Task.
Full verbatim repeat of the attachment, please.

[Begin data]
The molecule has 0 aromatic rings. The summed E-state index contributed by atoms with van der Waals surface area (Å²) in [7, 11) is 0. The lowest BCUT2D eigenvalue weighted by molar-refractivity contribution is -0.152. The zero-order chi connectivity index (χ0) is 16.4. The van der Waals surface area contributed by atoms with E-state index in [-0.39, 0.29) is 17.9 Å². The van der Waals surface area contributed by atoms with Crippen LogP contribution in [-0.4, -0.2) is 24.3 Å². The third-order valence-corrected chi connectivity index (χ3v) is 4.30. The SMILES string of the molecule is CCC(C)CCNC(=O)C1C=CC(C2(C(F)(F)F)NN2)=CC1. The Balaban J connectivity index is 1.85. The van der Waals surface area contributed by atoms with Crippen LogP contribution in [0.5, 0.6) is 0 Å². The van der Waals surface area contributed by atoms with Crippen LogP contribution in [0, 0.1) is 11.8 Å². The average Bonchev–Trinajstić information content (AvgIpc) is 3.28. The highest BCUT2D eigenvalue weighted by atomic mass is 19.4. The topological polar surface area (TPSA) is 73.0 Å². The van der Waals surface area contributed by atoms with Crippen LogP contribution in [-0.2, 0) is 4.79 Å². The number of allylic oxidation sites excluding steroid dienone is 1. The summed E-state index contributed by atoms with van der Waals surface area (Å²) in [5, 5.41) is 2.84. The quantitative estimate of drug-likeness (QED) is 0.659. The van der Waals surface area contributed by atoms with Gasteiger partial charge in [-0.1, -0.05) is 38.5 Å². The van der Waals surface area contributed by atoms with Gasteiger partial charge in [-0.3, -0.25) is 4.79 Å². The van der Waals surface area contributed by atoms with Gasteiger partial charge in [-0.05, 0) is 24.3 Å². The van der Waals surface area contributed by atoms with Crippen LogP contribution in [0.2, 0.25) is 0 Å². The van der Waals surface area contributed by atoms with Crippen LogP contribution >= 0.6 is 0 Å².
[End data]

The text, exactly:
The molecule has 0 aromatic rings. The summed E-state index contributed by atoms with van der Waals surface area (Å²) in [7, 11) is 0. The lowest BCUT2D eigenvalue weighted by molar-refractivity contribution is -0.152. The zero-order chi connectivity index (χ0) is 16.4. The van der Waals surface area contributed by atoms with E-state index in [-0.39, 0.29) is 17.9 Å². The van der Waals surface area contributed by atoms with Crippen LogP contribution in [-0.4, -0.2) is 24.3 Å². The third-order valence-corrected chi connectivity index (χ3v) is 4.30. The SMILES string of the molecule is CCC(C)CCNC(=O)C1C=CC(C2(C(F)(F)F)NN2)=CC1. The Balaban J connectivity index is 1.85. The van der Waals surface area contributed by atoms with Crippen LogP contribution in [0.5, 0.6) is 0 Å². The van der Waals surface area contributed by atoms with Crippen LogP contribution in [0, 0.1) is 11.8 Å². The average Bonchev–Trinajstić information content (AvgIpc) is 3.28. The highest BCUT2D eigenvalue weighted by atomic mass is 19.4. The topological polar surface area (TPSA) is 73.0 Å². The van der Waals surface area contributed by atoms with Crippen LogP contribution in [-0.2, 0) is 4.79 Å². The number of allylic oxidation sites excluding steroid dienone is 1. The summed E-state index contributed by atoms with van der Waals surface area (Å²) in [5, 5.41) is 2.84. The quantitative estimate of drug-likeness (QED) is 0.659. The van der Waals surface area contributed by atoms with Gasteiger partial charge in [-0.1, -0.05) is 38.5 Å². The van der Waals surface area contributed by atoms with Gasteiger partial charge in [-0.3, -0.25) is 4.79 Å². The van der Waals surface area contributed by atoms with Gasteiger partial charge in [-0.05, 0) is 24.3 Å². The van der Waals surface area contributed by atoms with Crippen LogP contribution in [0.2, 0.25) is 0 Å². The van der Waals surface area contributed by atoms with Crippen LogP contribution >= 0.6 is 0 Å².